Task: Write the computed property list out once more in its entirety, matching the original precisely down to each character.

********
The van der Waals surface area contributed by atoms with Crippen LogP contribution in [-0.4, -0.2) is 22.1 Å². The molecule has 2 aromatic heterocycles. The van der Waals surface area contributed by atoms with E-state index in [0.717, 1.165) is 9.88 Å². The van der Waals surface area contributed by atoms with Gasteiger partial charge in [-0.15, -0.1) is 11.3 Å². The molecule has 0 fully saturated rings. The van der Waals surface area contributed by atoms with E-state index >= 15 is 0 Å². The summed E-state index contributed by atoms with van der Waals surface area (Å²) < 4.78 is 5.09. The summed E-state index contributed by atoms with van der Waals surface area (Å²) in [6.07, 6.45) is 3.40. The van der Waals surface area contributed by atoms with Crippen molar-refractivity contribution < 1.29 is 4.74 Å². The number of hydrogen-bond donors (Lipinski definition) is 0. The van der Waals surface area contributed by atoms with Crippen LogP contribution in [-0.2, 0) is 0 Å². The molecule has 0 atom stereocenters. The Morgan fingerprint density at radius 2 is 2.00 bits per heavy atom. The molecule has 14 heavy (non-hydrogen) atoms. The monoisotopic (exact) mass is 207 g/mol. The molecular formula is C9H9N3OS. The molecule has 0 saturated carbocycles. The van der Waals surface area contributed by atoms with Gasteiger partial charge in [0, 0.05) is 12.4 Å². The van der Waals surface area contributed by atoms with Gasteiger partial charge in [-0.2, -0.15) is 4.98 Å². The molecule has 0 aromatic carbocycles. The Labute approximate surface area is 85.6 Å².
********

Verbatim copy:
The van der Waals surface area contributed by atoms with Crippen LogP contribution in [-0.4, -0.2) is 22.1 Å². The molecule has 2 aromatic heterocycles. The van der Waals surface area contributed by atoms with E-state index in [0.717, 1.165) is 9.88 Å². The van der Waals surface area contributed by atoms with Gasteiger partial charge in [-0.15, -0.1) is 11.3 Å². The molecule has 0 fully saturated rings. The van der Waals surface area contributed by atoms with E-state index >= 15 is 0 Å². The summed E-state index contributed by atoms with van der Waals surface area (Å²) < 4.78 is 5.09. The summed E-state index contributed by atoms with van der Waals surface area (Å²) in [6.07, 6.45) is 3.40. The van der Waals surface area contributed by atoms with Crippen molar-refractivity contribution < 1.29 is 4.74 Å². The number of hydrogen-bond donors (Lipinski definition) is 0. The van der Waals surface area contributed by atoms with Crippen LogP contribution in [-0.2, 0) is 0 Å². The molecule has 0 atom stereocenters. The Morgan fingerprint density at radius 2 is 2.00 bits per heavy atom. The molecule has 14 heavy (non-hydrogen) atoms. The monoisotopic (exact) mass is 207 g/mol. The molecular formula is C9H9N3OS. The molecule has 0 saturated carbocycles. The van der Waals surface area contributed by atoms with Gasteiger partial charge in [0, 0.05) is 12.4 Å². The van der Waals surface area contributed by atoms with Gasteiger partial charge in [-0.2, -0.15) is 4.98 Å². The molecule has 0 aromatic carbocycles. The Labute approximate surface area is 85.6 Å².